# Evaluate integral $\int_{-\pi/2}^{\pi/2} \cos \left[\frac{\pi n}{2} +\left(a \sin t+b \cos t \right) \right] dt$, Bessel?

Evaluate definite integral: $$\int_{-\pi/2}^{\pi/2} \cos \left[\frac{\pi n}{2} +\left(a \sin t+b \cos t \right) \right] dt$$

$n$ is an integer. $a,b$ real numbers.

The purpose of the integral - computing matrix elements of an electron Hamiltonian in an elliptic ring in the quantum box basis.

Before you ask me what I've done already, I've got this integral from the original, much more complicated one.

Originally I just gave up and computed it numerically.

But I wonder - is it possible to express the integral in closed form with Bessel functions?

Or maybe some series, still better than numerical integration.

I'm not asking for a full solution, some hint would be fine. Or even just a reassurance that a closed form exists.

Write $a \sin(t) + b \cos(t) = c \cos(t-\delta)$ where $a = c \sin(\delta)$ and $b = c \cos(\delta)$. So now (depending on $n$ mod $4$) we want to look at $\pm \int_{-\pi/2}^{\pi/2} \cos(c \cos(t-\delta))\; dt$ or $\pm \int_{-\pi/2}^{\pi/2} \sin(c \cos(t-\delta))\; dt$.

The integral with $\cos$ turns out nicely, because (due to symmetry) we can take the integral from $-\pi$ to $\pi$ and divide by $2$:

$$\int_{-\pi/2}^{\pi/2} \cos(c \cos(t-\delta))\; dt = \pi J_0(c)$$

The integral with $\sin$ is not as nice. If we call it $F(c)$, then we have the differential equation

$$c F''(c) + F'(c) + c F(c) = 2 \cos(\delta) \cos(c \sin(\delta))$$ with initial conditions $$F(0) = 0,\ F'(0) = 2 \cos(\delta)$$

whose solution, according to Maple, is

$$F(c) = \pi \cos(\delta) Y_0(c) \int_0^c J_0(z) \cos(z \sin(\delta))\; dz - J_0(c) \int_0^c Y_0(z) \cos(z \sin(\delta))\; dz$$

and I don't think those integrals over $z$ can be done in closed form.

• I'm probably missing something, but can I make this trig substitution for general a and b? I wanted to do that, but wasn't sure if it implies some relationship between the two parameters Aug 16 '16 at 18:43
• Yes, you can, with $c = \sqrt{a^2 + b^2}$. It's writing $[b,a]$ in polar coordinates. Aug 16 '16 at 18:50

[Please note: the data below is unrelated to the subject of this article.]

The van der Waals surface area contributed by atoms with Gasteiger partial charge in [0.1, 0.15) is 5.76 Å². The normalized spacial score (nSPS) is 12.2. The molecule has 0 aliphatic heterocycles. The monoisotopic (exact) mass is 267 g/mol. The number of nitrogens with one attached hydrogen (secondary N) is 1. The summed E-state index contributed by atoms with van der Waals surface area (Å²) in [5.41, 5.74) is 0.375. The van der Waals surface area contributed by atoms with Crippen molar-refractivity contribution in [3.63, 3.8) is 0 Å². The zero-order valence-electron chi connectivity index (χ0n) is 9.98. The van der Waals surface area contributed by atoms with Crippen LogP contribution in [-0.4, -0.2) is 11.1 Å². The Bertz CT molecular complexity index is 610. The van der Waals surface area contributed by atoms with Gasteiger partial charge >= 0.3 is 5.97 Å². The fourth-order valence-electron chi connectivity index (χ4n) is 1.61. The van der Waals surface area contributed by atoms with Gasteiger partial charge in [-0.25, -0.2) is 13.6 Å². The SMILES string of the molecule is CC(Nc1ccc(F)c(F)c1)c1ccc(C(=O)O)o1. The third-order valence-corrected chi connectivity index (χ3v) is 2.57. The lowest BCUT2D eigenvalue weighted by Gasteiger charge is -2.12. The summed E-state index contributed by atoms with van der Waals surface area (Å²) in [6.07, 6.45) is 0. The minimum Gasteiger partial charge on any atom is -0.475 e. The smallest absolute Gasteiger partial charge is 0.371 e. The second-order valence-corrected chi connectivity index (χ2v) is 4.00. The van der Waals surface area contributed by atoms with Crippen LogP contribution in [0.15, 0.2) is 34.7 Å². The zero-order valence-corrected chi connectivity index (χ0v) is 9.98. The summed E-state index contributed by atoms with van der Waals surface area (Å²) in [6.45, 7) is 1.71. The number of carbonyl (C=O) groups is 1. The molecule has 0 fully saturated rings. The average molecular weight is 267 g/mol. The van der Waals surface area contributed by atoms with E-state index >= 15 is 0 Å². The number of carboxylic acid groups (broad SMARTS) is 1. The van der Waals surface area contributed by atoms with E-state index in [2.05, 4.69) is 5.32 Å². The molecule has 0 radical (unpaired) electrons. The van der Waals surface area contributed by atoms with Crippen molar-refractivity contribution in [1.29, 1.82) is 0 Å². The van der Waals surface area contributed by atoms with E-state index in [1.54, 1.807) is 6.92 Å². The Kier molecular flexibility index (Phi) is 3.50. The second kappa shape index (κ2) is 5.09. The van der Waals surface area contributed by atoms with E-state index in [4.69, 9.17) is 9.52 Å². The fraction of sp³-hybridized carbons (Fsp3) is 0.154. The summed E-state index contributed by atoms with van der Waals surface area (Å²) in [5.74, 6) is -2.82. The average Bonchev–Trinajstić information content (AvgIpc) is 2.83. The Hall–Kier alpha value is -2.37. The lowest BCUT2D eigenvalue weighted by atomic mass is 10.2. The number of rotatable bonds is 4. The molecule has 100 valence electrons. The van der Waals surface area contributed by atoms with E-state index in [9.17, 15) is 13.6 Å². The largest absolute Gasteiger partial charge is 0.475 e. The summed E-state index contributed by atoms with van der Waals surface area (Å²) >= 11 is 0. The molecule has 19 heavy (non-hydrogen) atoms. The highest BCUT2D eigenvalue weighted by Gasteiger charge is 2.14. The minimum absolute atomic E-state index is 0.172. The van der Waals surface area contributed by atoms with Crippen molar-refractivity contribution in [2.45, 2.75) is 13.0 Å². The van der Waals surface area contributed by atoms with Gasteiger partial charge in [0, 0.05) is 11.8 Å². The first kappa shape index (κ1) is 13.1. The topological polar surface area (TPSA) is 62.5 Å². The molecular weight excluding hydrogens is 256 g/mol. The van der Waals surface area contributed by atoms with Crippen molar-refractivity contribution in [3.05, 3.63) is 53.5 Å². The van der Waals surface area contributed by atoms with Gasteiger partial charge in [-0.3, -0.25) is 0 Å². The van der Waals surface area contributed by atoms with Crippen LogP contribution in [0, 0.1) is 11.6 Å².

• Thank you! Even though the closed form only exists for some cases, it's still going to speed up my computation Aug 16 '16 at 18:53

This is not a complete answer. But I think that might be helpful toward the desired solution. Fix $x_n=\frac{\pi n}{2}$. Use the Taylor series $\cos (x_n+h)=\lim_{m\to \infty}\sum^{m}_{k=0} \frac{(-1)^k}{(2k)!}f^{(k)}(x_n)\cdot (x_n+h)^{2k}$ for $h=h(t)=(a\sin t +b\cos t)$ in the interval $[-|a|-|b|,|a|+|b|]$. Set $I_n=\int_{-\frac{\pi}{2}}^{+\frac{\pi}{2}} \cos \left( x_n+h(t) \right)\; \mathrm{d}t$. $$I_n = \int_{-\frac{\pi}{2}}^{+\frac{\pi}{2}} \left[ \lim_{m\to \infty}\sum^{m}_{k=0} \frac{(-1)^k}{(2k)!} \left( \frac{\pi n}{2} +a \sin t+b \cos t \right)^{2k} \right] \mathrm{d}t$$ By Dominated_convergence_theorem \begin{align} I_n=& \lim_{m\to \infty}\sum^{m}_{k=0} \int_{-\frac{\pi}{2}}^{+\frac{\pi}{2}} \frac{(-1)^k}{(2k)!} \left( \frac{\pi n}{2} +a \sin t+b \cos t \right)^{2k} \mathrm{d}t \\ =& \lim_{m\to \infty}\sum^{m}_{k=0} \frac{(-1)^k}{(2k)!} \int_{-\frac{\pi}{2}}^{+\frac{\pi}{2}} \left( \frac{\pi n}{2} +a \sin t+b \cos t \right)^{2k} \mathrm{d}t \end{align} By multinomial theorem \begin{align} I_n= & \lim_{m\to \infty}\sum^{m}_{k=0} \frac{(-1)^k}{(2k)!} \sum_{i_1+i_2+i_3=2k} \frac{(2k)!}{i_1!\cdot i_2!\cdot i_3! } \left( \frac{\pi n}{2} \right)^{i_1} \cdot \left( a \right)^{i_2} \cdot \left( b \right)^{i_3} \cdot \int_{-\frac{\pi}{2}}^{+\frac{\pi}{2}} \left(\sin t\right)^{i_2} \cdot \left(\cos t\right)^{i_3} \mathrm{d}t \end{align} Now you can search a table with definite integrals ( for exemple Handbook-Mathematical-Formulas-Integrals) for a recursive calculations of $\int_{-\frac{\pi}{2}}^{+\frac{\pi}{2}} \left(\sin t\right)^{i_2} \cdot \left(\cos t\right)^{i_3} \mathrm{d}t$. Let's say $$\int \sin^{u}(x)\cos^v(x) \mathrm{d} x = \begin{cases} -\frac{sin^{u-1}(x)\cos^{u+1}(x)}{u+v}+\frac{u-1}{u+v}\int \sin^{u-2}(x)\cos^v(x) \mathrm{d} x \\ \frac{sin^{u+1}(x)\cos^{u-1}(x)}{u+v}+\frac{v-1}{u+v}\int \sin^{u}(x)\cos^{v-2}(x) \mathrm{d} x \end{cases}$$ I strongly suspect that this integral can be expressed in terms of Gamma and Beta functions.

• I appreciate your work but this is not useful for my purpose. Can you imagine how fun it would be to implement your limit, series, etc. in a program? It's much easier to compute the integral numerically. There is a reason I'm searching for a closed form Aug 16 '16 at 18:28
• When I said series, I meant something more simple, such as single series with elementary functions as terms Aug 16 '16 at 18:32
• @YuriySI strongly believe that may have closed formulas (not necessarily for the series itself) to the integral. Aug 16 '16 at 18:33

Little addition on $\sin$ case:

$$I=\int^{\pi/2}_{-\pi/2}\sin(c\cos(t-\delta))dt=\int^{\pi}_{0}\sin(c\sin(t-\delta))dt$$

Make substitution: $g=\sin(t-\delta)\quad dt=\frac{dg}{\pm \sqrt{1-g^2}}$

Sign in last expression depends on range. We know that $-\frac{\pi}{2}<\delta<\frac{\pi}{2}$. Researching sign of $\cos$, we get $[-\delta,\frac{\pi}{2}]-$plus sign and $[\frac{\pi}{2},\pi-\delta]-$minus. It leads to partition of the integral:

$$\left[\int^{1}_{-\sin(\delta)}\frac{\sin(cg)}{\sqrt{1-g^2}}dg \right]-\left[\int^{\sin(\delta)}_{1}\frac{\sin(cg)}{\sqrt{1-g^2}}dg\right]$$

Revert boundaries of 2nd integral and use $\int^{\sin(\delta)}_{-\sin(\delta)}=\int^{-\sin(\delta)}_{\sin(\delta)}=0$ (as far as argument is an odd function). $$2\int^{1}_{\max(-\sin(\delta),\sin(\delta))}\to 2\int^{1}_{\sin|\delta|}$$ Then, $$I=2\int^{1}_{\sin|\delta|}\frac{\sin(cg)}{\sqrt{1-g^2}}dg$$ Where $\sin$ as well as square root can be expanded in Taylor series, then apply formula $\sum^{\infty}_{n=0}a_n\sum^{\infty}_{m=0}b_m=\sum^{\infty}_{n=0}\sum^{n}_{k=0}a_{n-k}b_k$, change order of summation and integration and only thing left is to numerically compute obtained series.